Each rental car company has its own procedures, and they can change. But last summer at the Rapid City airport, the Fearless Traveler was surprised to learn he was not entitled to any free mileage on a car that would be dropped off elsewhere. From the moment he left the airport, he was paying 38 cents a mile for a trip that ultimately covered 1,300 miles.

Only later, when it was too late, did he wake up to the strategy he could have used. On arrival at Rapid City, he should have arranged to do his local sightseeing -- 400 miles of it -- in a car with free mileage that would be returned to the Rapid City airport. Then, and only then, should he have signed a second rental contract for the car that would be dropped off in Minneapolis.

At 38 cents a mile, those 400 local miles cost him $152, a costly lesson.

Moral: Don't assume anything when reserving a rental car. Have the reservation clerk spell out specifically what you will have to pay.

The suitcase that never showed: No one today should be surprised when a piece of luggage fails to arrive on the same plane with its owner. Nevertheless, it sometimes takes the experience of losing a bag to make you adopt protective habits.

The Fearless Traveler was bound for the West Coast on Northwest Airlines last summer for an important meeting that required, out of courtesy at least, proper business attire. He flew in casual clothing, trusting his jacket, tie and slacks to checked baggage. He arrived but they didn't.

The Fearless Traveler showed up at his meeting in pullover shirt and cotton trousers, and everyone was understanding. But he vowed in the future always to carry on board any clothing essential for the next day or two until wandering luggage is finally returned. This means a change of underclothing and a suit for business or swimsuit and shorts for a summer vacation.

NONSMOKING FLIGHTS: Air Canada's nonsmoking flights from the New York area to Toronto and Montreal have proved successful during a three-month trial period, says the airline. As a result it plans to continue them.

Air Canada operates four daily flights (weekdays) from Newark to Toronto and seven daily flights from LaGuardia to Toronto and Montreal, all of them totally nonsmoking. It also offers many nonsmoking fights within Canada.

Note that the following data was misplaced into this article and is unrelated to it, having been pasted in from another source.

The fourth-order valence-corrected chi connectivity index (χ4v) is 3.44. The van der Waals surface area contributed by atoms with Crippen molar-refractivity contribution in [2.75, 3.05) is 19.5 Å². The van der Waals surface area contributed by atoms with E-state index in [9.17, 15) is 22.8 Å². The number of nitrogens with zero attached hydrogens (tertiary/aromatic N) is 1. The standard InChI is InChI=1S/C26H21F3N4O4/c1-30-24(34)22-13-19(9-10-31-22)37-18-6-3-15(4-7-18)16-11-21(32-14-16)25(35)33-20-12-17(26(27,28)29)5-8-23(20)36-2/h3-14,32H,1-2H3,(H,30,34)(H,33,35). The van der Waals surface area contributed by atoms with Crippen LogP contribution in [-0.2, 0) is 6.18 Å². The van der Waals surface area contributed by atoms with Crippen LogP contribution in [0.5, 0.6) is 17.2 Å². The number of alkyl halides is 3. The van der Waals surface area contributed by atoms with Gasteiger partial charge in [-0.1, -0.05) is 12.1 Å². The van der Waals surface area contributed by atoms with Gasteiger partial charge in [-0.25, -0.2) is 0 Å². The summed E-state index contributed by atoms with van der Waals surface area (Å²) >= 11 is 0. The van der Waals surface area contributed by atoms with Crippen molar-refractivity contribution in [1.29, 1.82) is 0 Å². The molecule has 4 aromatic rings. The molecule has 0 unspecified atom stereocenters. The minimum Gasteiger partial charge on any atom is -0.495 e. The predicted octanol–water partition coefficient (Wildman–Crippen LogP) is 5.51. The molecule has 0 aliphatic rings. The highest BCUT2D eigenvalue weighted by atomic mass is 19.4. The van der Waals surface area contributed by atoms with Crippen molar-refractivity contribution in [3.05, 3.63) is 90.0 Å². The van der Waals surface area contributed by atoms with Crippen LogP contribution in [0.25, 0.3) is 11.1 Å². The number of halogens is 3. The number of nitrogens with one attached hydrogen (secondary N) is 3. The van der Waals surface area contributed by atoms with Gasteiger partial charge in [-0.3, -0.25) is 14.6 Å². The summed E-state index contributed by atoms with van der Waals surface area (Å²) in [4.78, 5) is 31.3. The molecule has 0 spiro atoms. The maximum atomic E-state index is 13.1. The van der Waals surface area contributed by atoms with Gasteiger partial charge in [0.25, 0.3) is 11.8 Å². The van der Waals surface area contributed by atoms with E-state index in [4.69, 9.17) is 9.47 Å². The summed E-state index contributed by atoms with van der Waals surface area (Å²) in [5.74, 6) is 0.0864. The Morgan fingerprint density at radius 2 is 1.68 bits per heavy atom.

Passenger surveys show "an extremely favorable response to the nonsmoking flights," says Air Canada. It is considering the possibility of extending its nonsmoking policy to other routes on flights of less than two hours.

TRADITIONAL JAPAN: Ryokan, the traditional Japanese inns where guests must remove their shoes, can now be booked through Nikko Hotels, a subsidiary of Japan Air Lines. Nikko lists 16 ryokan with prices that begin at $85 a day per person (double occupancy) for lodging and two Japanese-style meals.

Ryokans usually are sparsely furnished but elegantly decorated. Japanese-style bedding consists of quilts laid on a soft-matted floor. Meals are served in the room.

For information: Nikko Hotels, (800) 645-5687, or a Japan Air Lines reservation office.

NEW ENGLAND INNS: Just published is an unusual guide to 200 inns and bed-and-breakfast lodgings in Vermont, New Hampshire and Maine. Unusual because the guide comes not in book form but as a large, folding road map of the three states. Open the map, and you can see the location of the inns clearly marked.

Titled "The Illustrated Guide to New England's Bed and Breakfasts," it seems particularly useful for travelers planning a driving tour through New England. By checking the map, you can see what inns lie along your route.

There's a brief description of each inn, along with phone number and such necessary details as whether full or continental breakfast is provided and whether the inn has private baths or shared baths. The guides sell for $6.95 at the Map Store Inc., 1636 I St. NW, or they can be ordered from the publisher.

To order: Gold Cartographics, P.O. Box 1813, Cambridge, Mass. 02238. Add $1 for shipping.